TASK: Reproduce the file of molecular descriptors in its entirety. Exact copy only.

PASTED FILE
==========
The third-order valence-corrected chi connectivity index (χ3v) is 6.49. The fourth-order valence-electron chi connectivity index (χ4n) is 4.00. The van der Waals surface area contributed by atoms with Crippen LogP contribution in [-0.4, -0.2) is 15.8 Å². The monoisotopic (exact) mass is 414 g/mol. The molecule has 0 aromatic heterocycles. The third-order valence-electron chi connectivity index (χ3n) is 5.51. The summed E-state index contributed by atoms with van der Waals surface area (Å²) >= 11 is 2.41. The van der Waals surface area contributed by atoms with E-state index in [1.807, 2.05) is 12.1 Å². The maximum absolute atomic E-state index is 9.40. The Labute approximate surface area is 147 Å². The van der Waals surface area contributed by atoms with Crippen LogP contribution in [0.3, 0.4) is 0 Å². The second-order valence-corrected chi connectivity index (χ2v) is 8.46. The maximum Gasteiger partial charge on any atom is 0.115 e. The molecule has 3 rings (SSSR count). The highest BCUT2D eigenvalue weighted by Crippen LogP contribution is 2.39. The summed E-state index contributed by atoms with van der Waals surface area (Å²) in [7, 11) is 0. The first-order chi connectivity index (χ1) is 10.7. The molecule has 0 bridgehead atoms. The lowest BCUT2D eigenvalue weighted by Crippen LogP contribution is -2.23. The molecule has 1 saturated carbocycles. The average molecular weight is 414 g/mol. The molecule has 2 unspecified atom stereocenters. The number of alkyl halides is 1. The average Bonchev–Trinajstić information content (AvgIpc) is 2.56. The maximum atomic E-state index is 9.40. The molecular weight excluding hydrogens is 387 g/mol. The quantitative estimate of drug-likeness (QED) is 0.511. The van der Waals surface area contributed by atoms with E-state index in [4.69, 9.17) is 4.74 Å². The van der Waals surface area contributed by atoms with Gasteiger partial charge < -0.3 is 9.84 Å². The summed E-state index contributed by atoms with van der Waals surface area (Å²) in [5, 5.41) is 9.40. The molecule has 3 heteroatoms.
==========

The third-order valence-corrected chi connectivity index (χ3v) is 6.49. The fourth-order valence-electron chi connectivity index (χ4n) is 4.00. The van der Waals surface area contributed by atoms with Crippen LogP contribution in [-0.4, -0.2) is 15.8 Å². The monoisotopic (exact) mass is 414 g/mol. The molecule has 0 aromatic heterocycles. The third-order valence-electron chi connectivity index (χ3n) is 5.51. The summed E-state index contributed by atoms with van der Waals surface area (Å²) >= 11 is 2.41. The van der Waals surface area contributed by atoms with E-state index in [1.807, 2.05) is 12.1 Å². The maximum absolute atomic E-state index is 9.40. The Labute approximate surface area is 147 Å². The van der Waals surface area contributed by atoms with Crippen LogP contribution in [0.3, 0.4) is 0 Å². The second-order valence-corrected chi connectivity index (χ2v) is 8.46. The maximum Gasteiger partial charge on any atom is 0.115 e. The molecule has 3 rings (SSSR count). The highest BCUT2D eigenvalue weighted by Crippen LogP contribution is 2.39. The summed E-state index contributed by atoms with van der Waals surface area (Å²) in [7, 11) is 0. The first-order chi connectivity index (χ1) is 10.7. The molecule has 0 bridgehead atoms. The lowest BCUT2D eigenvalue weighted by Crippen LogP contribution is -2.23. The molecule has 1 saturated carbocycles. The average molecular weight is 414 g/mol. The molecule has 2 unspecified atom stereocenters. The number of alkyl halides is 1. The average Bonchev–Trinajstić information content (AvgIpc) is 2.56. The maximum atomic E-state index is 9.40. The molecular weight excluding hydrogens is 387 g/mol. The quantitative estimate of drug-likeness (QED) is 0.511. The van der Waals surface area contributed by atoms with E-state index in [4.69, 9.17) is 4.74 Å². The van der Waals surface area contributed by atoms with Gasteiger partial charge < -0.3 is 9.84 Å². The summed E-state index contributed by atoms with van der Waals surface area (Å²) in [5, 5.41) is 9.40. The molecule has 3 heteroatoms.